Costamare Inc. has told investors it purchased secondhand container ships, including the MV Rena, at a good time and is making a yield of 32 per cent on them, company documents show.
Costamare has apologised for the grounding of the Rena on October 5 off Tauranga, causing an environmental disaster in the Bay of Plenty and to the east. The company, which says it is fully insured, has also thanked those involved in the cleanup.
"Costamare will be there to do the right thing, as the situation becomes clearer," the company said yesterday.
The company is a charter owner that charters vessels to liner shipping companies. Its largest time charter customers AP Moller-Maersk, Mediterranean Shipping Company and COSCO provide 75 per cent of its revenue.
Rena was one of four secondhand 3,351 TEU container ships built between 1990 and 1992 Costamare contracted to buy on September 23, 2010, for a total US$45 million. The Rena was delivered on November 22, 2010.
The time charter rate for the four ships, including Rena, is US$16,580 per day, according to a presentation to investors in June of this year.
Based on a vessel acquisition price of US$11.25 million per ship and estimate of earnings before interest, tax, depreciation and amortisation of US$3.7 million a year, the company calculated a yield on Rena of 32 per cent.
Costamare says in documents filed to the Securities and Exchange Commission that the container shipping industry experienced weakness from the middle of 2008 through the first half of 2010.
Costamare told investors that its management team had "overcome the worst container shipping crisis in history" and the company was now uniquely positioned for growth.
The key to making superior returns was purchasing ships at the right time.
The market for container ship owners improved as global fleet capacity and order books for new ships fell and charter rates rose.
Container ship charter rates peaked in 2005 and generally stayed strong until the middle of 2008, when the global financial crisis pushed rates to 10-year lows.
The estimated one-year time charter rate for a 3,500 TEU containership at the end of January 2010 was US$5,500 per day compared to an average of US$26,902 per day in the period 2000-2009. Time charter daily rates improved 99 per cent during the first nine months of 2010. By the end of September 2010 rates had recovered to US$19,000 per day.
Following an initial public offering on November 4, 2010, Costamare began trading on the New York Stock Exchange. Its shares last traded at US$12.10, which is near the offer price of $12 a share. The offer price was below from the US$15 to US$17 a share range in the prospectus, indicating poor demand for the shares.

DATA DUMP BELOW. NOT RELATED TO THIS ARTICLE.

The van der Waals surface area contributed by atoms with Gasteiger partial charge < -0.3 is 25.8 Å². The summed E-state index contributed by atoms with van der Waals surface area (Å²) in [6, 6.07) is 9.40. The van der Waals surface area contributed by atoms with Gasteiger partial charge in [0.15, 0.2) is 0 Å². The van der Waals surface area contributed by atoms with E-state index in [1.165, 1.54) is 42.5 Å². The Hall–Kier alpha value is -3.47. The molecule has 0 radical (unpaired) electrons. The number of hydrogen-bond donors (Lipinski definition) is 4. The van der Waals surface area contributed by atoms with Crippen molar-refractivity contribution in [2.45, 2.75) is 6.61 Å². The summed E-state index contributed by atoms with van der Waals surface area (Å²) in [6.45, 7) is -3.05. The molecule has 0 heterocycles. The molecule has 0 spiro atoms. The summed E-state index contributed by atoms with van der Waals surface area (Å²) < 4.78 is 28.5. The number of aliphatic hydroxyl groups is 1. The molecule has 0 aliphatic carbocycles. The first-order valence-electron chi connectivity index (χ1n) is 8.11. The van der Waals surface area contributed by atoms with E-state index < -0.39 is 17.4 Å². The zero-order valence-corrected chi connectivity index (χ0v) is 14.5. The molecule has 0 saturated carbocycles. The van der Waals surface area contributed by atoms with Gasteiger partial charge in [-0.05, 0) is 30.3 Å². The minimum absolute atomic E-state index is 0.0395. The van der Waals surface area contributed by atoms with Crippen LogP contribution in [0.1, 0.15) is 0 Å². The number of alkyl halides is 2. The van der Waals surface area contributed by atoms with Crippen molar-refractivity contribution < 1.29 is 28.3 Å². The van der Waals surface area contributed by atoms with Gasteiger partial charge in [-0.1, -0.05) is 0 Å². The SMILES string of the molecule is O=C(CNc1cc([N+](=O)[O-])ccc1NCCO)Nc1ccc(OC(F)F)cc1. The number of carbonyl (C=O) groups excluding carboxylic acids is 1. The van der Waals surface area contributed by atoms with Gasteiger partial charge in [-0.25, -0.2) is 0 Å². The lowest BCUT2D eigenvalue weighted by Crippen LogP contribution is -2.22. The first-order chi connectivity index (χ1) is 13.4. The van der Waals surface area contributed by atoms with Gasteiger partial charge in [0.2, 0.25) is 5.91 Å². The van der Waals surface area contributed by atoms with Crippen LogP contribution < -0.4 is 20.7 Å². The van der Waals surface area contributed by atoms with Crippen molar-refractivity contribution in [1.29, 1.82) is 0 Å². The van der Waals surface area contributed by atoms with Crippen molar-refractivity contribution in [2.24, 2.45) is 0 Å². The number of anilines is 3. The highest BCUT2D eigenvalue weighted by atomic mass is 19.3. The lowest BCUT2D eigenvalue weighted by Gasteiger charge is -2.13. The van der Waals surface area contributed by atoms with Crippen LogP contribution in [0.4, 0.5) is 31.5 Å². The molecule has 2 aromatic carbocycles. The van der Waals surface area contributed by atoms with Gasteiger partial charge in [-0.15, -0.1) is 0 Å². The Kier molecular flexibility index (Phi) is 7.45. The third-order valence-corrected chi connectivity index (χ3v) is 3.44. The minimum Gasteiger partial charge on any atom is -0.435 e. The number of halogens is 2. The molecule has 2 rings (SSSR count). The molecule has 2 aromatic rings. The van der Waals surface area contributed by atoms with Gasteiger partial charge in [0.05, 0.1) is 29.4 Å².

Costamare purchased the 53 ship-owning companies held by the Konstantakopoulos family from Greece, comprising Captain Vasileios Konstantakopoulos and three sons Konstantinos Konstantakopoulos, Achillefs Konstantakopoulos and Christos Konstantakopoulos.
The sons owned 77.1 per cent of Costamare after its listing.
When it began the company owned and operated drybulk carrier vessels but since 1992 it has focused exclusively on container ships.
Since assuming management of the company in 1998, Konstantinos Konstantakopoulos has founded the management companies CIEL and Shanghai Costamare, and a manning agency C-Man Maritime. CIEL is the technical manager of Rena.
The vessel owners are wholly-owned subsidiaries incorporated in the Republic of Liberia and each vessel is managed by at least one of the three management companies. Rena is owned by Daina Shipping Co.
The company argues that by providing container ships to shipping lines under multi-year time charters it is not subject to seasonal variations in demand.
There are over 200 shipping liner companies, but the top 10 have 56 per cent of the market. AP Moller-Maersk's deployed fleet accounted for approximately 13 per cent of the global fleet liner capacity.
The Rena is a relatively small containership as Costamare has new vessels on order capable of carrying 9,000 containers.